I'm writing to ask for help with a Makefile I'm trying to create for GNU's MyServer. I'm hoping this will be my first successful try at porting for the Ben, but I'm currently stuck with a broken Makefile.
I've naively modified the OpenWRT example and got the following:
TITLE:=MyServer is a powerful and easy to configure web server
MyServer is a powerful and easy to configure web server.
Its multi-threaded architecture makes it extremely scalable and
usable in large scale sites as well as in small networks, it has
a lot of built-in features. Share your files in minutes!
$(INSTALL_BIN) $(PKG_BUILD_DIR)/myserver/myserver $(1)/usr/sbin/
$(eval $(call BuildPackage,myserver))
... But, when I try:
$ make package/myserver/compile V=99
I get errors to fix the Makefile:
ERROR: please fix package/myserver/Makefile
Collecting package info: done
ERROR: please fix target/linux/mx2/Makefile
Collecting target info: done
make: Entering directory `/home/erik/sandbox/ben/openwrt-xburst'
make: *** No rule to make target `package/myserver/compile'. Stop.
make: Leaving directory `/home/erik/sandbox/ben/openwrt-xburst'
make: *** [package/myserver/compile] Error 2
I've sunk a couple of hours into this tiny Makefile and I'm pretty sure I'm missing something very basic.
Can anyone have a quick glance?
Thanks in advance!
Sorry to distract from the philosophical discussion about the future of open hardware and 100% copy-left parts. My 2 cents on it are here: The amount of propriety locked hardware is so big compared to anything even slightly open that we (as supporters of more openness in hardware) have to pick our battles.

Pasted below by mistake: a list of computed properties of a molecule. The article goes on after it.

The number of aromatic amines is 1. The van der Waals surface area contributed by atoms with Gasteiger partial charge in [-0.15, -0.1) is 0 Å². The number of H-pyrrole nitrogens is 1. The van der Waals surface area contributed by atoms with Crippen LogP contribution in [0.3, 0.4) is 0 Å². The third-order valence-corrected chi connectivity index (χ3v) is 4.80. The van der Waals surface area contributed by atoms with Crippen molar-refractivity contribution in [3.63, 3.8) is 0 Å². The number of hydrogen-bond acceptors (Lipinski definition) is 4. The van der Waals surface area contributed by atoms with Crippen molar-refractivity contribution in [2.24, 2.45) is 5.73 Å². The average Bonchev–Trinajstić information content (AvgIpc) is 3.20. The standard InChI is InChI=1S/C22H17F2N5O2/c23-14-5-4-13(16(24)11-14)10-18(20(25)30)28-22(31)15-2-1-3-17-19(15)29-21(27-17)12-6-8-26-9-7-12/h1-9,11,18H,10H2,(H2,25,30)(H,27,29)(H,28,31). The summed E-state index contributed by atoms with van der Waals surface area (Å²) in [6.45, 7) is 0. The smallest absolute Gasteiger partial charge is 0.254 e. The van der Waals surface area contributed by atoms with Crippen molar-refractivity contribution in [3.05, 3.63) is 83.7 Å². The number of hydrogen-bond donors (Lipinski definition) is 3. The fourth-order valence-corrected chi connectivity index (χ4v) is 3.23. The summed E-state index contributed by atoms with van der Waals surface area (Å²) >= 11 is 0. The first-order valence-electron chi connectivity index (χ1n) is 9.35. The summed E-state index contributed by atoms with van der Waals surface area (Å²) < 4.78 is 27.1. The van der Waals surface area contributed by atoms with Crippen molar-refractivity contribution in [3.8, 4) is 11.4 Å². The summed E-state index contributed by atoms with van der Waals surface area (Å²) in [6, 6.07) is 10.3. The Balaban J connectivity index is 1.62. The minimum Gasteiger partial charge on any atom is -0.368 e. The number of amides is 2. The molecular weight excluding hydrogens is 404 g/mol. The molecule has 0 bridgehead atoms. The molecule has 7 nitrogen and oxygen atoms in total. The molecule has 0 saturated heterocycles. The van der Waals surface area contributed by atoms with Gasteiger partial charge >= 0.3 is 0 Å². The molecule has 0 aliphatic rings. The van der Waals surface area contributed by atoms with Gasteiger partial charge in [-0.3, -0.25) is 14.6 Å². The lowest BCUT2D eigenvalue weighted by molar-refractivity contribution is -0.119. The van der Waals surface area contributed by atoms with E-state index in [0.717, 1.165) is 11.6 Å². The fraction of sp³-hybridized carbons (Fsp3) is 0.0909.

Right now, the main battle seems to be getting more Bens out there. Until we do that, all this discussion is purely philosophical. We have to do whatever it takes so that Qi can sell more Ben's and Ingenic can sell more XBurst cores. Unfortunately, it might mean adding connectivity which is not 100% copy-left (if that's what a lot of users want, which appears to be the case), and not being disappointed about the fact your processing core is patented (which ones today aren't ?). Once enough Bens were sold, Copy-Left would be something that can influence the market. Today, it is only influenced by it. This is the reality. If you are like me, and dream of one day using a REALLY open 100% copy-left device, you have to swallow a few bitter pills to get there. Those pills mean that sometimes your making compromises. I'm considering myself an open source evangelist. But the Nano is business/technology, not a religion.
The 500 people (like me) who were passionate about open-source already bought in. To bring the other 500,000 potential users, we'll have to offer more than a political agenda or good philosophical arguments. After all, most of the people on this list are pretty like-minded about openness. The degree of partisanship may vary. Now lets get people who don't even know what "source code" means. Then we'll be growing, and that should be our #1 goal as Ben users and copyleftists ;), and for the staff at Qi. I'm sure they want to be making money too.
Thank you all for your comments, work, and mostly support, and good-luck to Qi with getting more Ben's out there. I'll start recommending the Ben I got to everyone I know as soon as it, well, works (not just as in "executing code"). Until it does, I'll keep fighting those Makefiles :)